A dead lover returns to his still-alive fiance in the form of an apparition. He asks her to free him of their engagement or he’s bound for hell (dramatic much?). That’s essentially the gist of this English Ballad, which has many lyrical and musical variations.
Of course, there’s a push and pull between the ghost and the fiance. Usually, the ghost to appear is named William, hence the name of the ballad, and the fiance is typically called Margaret. She pushes him to marry her. He insists he’s dead. She tries to get William to kiss her, but he claims a kiss from her will end him. In some variations, she asks what the afterlife is like—because let’s be honest, if a dead lover appeared at the foot of your bed, you might be curious, too. He throws her a bone (pun intended) and tells her a little bit about what it’s like to be part of the undead.
And then the dramatic part. William insists that if his Margaret does not release him from his promise of marriage, his soul will be cast into the fiery abyss called hell. Margaret always releases him, and in some versions Margaret dies on his grave. (I hope William treated you well when he was alive, Margaret, because otherwise it would have been wiser to send him to the devil.)
Where did this ballad originate? It’s heavily based on folklore and superstition. Sir Walter Scott once wrote he’d heard a story similar to “Sweet William’s Ghost” from a Shetland woman. He’d been told that a woman with a broken engagement went to see her love in London. When she found him dead, she touched his hand to ensure he didn’t come back to haunt her. Sir Walter Scott based Advertisement to the Pirate (italics) on the tale.
Early versions of “Sweet William’s Ghost” come from Allan Ramsay’s The Tea-Table Miscellany in 1740 and Thomas Percy’s Reliques of Ancient English Poetry in 1765. A version of the ballad would find itself included into The English and Scottish Popular Ballads, compiled by Francis James Child. There’s also many songs similar to “Sweet William’s Ghost,” such as “Fair Margaret and Sweet William,” “Lady Margaret,” and “The Unquiet Grave.”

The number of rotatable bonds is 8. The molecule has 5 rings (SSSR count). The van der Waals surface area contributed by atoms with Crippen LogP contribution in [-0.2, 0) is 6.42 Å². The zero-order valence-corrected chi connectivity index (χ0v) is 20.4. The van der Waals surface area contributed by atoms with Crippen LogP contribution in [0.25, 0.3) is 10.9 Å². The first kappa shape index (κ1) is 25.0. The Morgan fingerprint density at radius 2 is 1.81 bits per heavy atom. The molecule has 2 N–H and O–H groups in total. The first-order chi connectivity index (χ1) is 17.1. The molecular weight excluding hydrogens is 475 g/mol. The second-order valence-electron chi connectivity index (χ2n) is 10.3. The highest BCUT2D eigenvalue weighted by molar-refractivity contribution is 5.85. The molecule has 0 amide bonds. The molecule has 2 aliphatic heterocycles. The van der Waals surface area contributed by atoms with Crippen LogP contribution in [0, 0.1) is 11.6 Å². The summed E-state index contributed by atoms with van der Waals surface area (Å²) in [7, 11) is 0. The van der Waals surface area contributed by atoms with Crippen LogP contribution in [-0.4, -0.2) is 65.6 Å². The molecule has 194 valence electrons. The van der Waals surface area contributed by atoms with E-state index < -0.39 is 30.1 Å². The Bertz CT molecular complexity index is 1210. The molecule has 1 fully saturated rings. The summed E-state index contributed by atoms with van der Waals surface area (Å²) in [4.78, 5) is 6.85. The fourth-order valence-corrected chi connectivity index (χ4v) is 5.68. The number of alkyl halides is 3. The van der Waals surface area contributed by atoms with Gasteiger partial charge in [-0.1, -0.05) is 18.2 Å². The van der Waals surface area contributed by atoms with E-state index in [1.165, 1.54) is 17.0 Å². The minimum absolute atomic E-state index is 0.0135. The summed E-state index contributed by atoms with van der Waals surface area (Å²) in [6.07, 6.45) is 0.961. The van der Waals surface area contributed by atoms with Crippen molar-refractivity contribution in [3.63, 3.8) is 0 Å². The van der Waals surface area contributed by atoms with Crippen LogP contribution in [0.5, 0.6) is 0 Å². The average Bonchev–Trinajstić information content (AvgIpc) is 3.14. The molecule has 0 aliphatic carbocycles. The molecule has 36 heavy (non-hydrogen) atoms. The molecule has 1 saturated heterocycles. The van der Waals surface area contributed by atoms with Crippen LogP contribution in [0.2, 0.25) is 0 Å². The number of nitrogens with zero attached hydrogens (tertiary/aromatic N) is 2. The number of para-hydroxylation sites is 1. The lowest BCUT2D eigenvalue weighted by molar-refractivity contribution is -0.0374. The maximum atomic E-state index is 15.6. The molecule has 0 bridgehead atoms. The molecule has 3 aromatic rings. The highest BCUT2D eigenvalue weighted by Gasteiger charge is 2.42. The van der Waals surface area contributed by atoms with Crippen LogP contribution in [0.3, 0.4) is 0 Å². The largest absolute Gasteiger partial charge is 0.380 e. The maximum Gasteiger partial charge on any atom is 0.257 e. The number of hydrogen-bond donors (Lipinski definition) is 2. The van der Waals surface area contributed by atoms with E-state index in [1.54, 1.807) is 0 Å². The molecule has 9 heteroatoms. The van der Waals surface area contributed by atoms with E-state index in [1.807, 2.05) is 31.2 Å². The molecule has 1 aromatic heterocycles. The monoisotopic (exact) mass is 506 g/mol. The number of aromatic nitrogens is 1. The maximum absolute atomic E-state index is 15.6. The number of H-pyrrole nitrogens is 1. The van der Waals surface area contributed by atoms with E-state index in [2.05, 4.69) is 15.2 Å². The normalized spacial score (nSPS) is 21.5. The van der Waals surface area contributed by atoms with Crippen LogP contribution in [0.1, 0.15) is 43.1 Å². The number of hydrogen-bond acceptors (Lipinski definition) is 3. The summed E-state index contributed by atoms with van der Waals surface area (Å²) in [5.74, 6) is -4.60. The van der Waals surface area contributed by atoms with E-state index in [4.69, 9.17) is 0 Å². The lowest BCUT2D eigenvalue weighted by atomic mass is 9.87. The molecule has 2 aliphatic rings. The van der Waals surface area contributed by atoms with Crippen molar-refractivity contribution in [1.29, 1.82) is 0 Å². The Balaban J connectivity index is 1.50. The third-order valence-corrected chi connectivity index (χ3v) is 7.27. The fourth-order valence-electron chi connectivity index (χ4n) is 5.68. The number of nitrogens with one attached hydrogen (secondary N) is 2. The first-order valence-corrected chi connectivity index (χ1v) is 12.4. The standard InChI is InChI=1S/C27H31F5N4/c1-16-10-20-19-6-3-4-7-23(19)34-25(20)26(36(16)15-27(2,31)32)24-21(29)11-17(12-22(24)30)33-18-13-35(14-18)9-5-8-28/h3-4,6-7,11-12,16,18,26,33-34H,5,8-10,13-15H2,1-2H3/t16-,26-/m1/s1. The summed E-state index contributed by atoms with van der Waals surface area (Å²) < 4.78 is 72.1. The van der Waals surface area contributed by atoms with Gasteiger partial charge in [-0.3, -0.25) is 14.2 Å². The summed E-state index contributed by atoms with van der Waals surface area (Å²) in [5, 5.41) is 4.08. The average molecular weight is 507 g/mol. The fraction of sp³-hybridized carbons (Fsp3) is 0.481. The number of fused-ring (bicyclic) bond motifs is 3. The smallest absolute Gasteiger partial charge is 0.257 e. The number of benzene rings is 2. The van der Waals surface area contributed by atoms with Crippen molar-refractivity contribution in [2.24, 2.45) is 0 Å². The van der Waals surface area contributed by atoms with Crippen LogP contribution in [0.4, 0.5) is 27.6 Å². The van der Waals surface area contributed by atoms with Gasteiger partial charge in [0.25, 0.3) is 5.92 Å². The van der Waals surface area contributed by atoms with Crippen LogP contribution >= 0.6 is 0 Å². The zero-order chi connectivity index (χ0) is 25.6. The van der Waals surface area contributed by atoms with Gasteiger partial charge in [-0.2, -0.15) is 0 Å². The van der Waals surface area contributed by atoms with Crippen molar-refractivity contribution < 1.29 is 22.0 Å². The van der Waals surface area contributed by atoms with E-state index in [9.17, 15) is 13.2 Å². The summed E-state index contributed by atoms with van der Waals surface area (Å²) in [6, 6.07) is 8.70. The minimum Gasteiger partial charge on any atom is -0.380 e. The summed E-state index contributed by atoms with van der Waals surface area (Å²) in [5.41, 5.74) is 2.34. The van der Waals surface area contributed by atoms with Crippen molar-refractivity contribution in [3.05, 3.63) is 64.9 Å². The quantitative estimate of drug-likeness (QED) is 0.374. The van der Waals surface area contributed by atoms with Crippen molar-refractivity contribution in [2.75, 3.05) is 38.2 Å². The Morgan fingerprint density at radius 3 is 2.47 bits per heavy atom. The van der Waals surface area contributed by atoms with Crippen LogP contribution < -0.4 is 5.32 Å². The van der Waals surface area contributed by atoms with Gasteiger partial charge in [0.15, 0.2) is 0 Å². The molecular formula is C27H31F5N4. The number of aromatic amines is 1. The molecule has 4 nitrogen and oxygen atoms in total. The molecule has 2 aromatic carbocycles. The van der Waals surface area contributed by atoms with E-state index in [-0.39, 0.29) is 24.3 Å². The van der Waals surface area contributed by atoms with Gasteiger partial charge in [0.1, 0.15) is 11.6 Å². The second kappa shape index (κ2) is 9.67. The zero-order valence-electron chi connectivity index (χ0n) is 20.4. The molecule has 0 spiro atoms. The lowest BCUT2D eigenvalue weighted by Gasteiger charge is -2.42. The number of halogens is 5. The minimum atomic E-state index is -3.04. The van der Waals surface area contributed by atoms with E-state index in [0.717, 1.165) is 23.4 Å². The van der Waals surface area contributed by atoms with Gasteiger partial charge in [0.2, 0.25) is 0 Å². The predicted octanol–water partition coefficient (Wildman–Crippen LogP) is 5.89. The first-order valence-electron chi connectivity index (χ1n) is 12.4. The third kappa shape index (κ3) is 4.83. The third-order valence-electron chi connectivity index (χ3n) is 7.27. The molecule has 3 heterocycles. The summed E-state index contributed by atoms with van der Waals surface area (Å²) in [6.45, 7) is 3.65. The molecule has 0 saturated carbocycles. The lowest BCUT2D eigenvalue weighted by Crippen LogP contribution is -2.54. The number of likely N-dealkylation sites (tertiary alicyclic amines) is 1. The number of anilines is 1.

One version of “Sweet William’s Ghost” can be found here. Another version, where Margaret dies on William’s grave, can be found here.
A Canadian version of “Lady Margaret,” a variation of “Sweet William’s Ghost,” can he read and listened to here.
The Child Ballads: 77. Sweet William’s Ghost, Text to one version.
Sweet William’s Ghost [Child 77]
Specter Bridegrooms: Folktales of Aarne-Thompson-Uther Type 365, translated and edited by D.L. Ashliman
Sweet William’s Ghost, version by Thomas Percy
The English and Scottish Popular Ballads, Volume 2 by Francis James Child
I didn’t get the same version as you perhaps. In the version edited by Lisa Morton & Leslie Klinger, Wm says that if he kissed her she will die. “… I am no earthly man … Thy days will not be lang.” My version doesn’t have him in hell either.
Thank you for your question! I looked back at my notes, and it looks like there’s nearly a dozen different versions of “Sweet William’s Ghost” (From what I can find).
One of the versions is the one you’ve indicated, but there’s also one where William is accompanied by three hellhounds waiting to take him to hell: “Upon my heart are three hell-hounds / Bound my soul to keep. / One is for my drunkenness / And another is for my pride, / And one is for promising a pretty fair girl / That she should be my bride.” That version is called “Lady Margaret” can be listened to here: http://www.contemplator.com/child/margaret.html
There’s another that mentions William being aware of hell’s torments. Lady Margaret asks him: “Your faith and troth ye sanna get, / Nor will I twin wi thee, / Till ye tell me the pleasures o heaven, / And pains of hell how they be.” William replies: “The pleasures of heaven I wat not of, / But the pains of hell I dree [know]; / There some are hie hangd for huring, And some for adulterie.” That version can be found here, along with others, at 77E: https://www.sacred-texts.com/neu/eng/child/ch077.htm
Hope this helps!